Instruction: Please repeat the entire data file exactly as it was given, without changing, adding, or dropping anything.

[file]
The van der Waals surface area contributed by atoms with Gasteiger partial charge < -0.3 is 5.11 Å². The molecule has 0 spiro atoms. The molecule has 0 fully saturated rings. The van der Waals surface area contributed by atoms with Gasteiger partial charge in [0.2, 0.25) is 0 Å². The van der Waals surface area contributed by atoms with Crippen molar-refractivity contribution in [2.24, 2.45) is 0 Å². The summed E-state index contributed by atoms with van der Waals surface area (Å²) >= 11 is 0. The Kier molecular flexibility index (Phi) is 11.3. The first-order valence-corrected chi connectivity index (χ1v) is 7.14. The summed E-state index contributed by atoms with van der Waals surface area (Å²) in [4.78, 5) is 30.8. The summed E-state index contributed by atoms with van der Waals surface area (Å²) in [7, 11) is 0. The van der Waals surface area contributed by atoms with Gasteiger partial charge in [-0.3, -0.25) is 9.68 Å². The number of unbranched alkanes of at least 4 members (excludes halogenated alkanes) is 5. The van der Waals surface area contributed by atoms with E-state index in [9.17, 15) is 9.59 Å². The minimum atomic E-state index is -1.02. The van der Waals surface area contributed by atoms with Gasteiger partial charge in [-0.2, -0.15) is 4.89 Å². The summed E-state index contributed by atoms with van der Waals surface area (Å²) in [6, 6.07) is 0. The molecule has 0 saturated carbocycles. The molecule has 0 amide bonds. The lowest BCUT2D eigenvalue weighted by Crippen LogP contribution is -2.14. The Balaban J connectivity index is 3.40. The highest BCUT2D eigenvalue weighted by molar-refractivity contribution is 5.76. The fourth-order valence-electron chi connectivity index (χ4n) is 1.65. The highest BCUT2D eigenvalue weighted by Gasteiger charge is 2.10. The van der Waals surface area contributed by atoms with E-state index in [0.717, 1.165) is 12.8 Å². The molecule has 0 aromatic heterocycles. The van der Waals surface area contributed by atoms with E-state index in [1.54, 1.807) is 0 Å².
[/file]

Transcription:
The van der Waals surface area contributed by atoms with Gasteiger partial charge < -0.3 is 5.11 Å². The molecule has 0 spiro atoms. The molecule has 0 fully saturated rings. The van der Waals surface area contributed by atoms with Gasteiger partial charge in [0.2, 0.25) is 0 Å². The van der Waals surface area contributed by atoms with Crippen molar-refractivity contribution in [2.24, 2.45) is 0 Å². The summed E-state index contributed by atoms with van der Waals surface area (Å²) >= 11 is 0. The Kier molecular flexibility index (Phi) is 11.3. The first-order valence-corrected chi connectivity index (χ1v) is 7.14. The summed E-state index contributed by atoms with van der Waals surface area (Å²) in [4.78, 5) is 30.8. The summed E-state index contributed by atoms with van der Waals surface area (Å²) in [7, 11) is 0. The van der Waals surface area contributed by atoms with Gasteiger partial charge in [-0.3, -0.25) is 9.68 Å². The number of unbranched alkanes of at least 4 members (excludes halogenated alkanes) is 5. The van der Waals surface area contributed by atoms with E-state index in [9.17, 15) is 9.59 Å². The minimum atomic E-state index is -1.02. The van der Waals surface area contributed by atoms with Gasteiger partial charge in [-0.2, -0.15) is 4.89 Å². The summed E-state index contributed by atoms with van der Waals surface area (Å²) in [6, 6.07) is 0. The molecule has 0 saturated carbocycles. The molecule has 0 amide bonds. The lowest BCUT2D eigenvalue weighted by Crippen LogP contribution is -2.14. The Balaban J connectivity index is 3.40. The highest BCUT2D eigenvalue weighted by molar-refractivity contribution is 5.76. The fourth-order valence-electron chi connectivity index (χ4n) is 1.65. The highest BCUT2D eigenvalue weighted by Gasteiger charge is 2.10. The van der Waals surface area contributed by atoms with E-state index in [0.717, 1.165) is 12.8 Å². The molecule has 0 aromatic heterocycles. The van der Waals surface area contributed by atoms with E-state index in [1.54, 1.807) is 0 Å².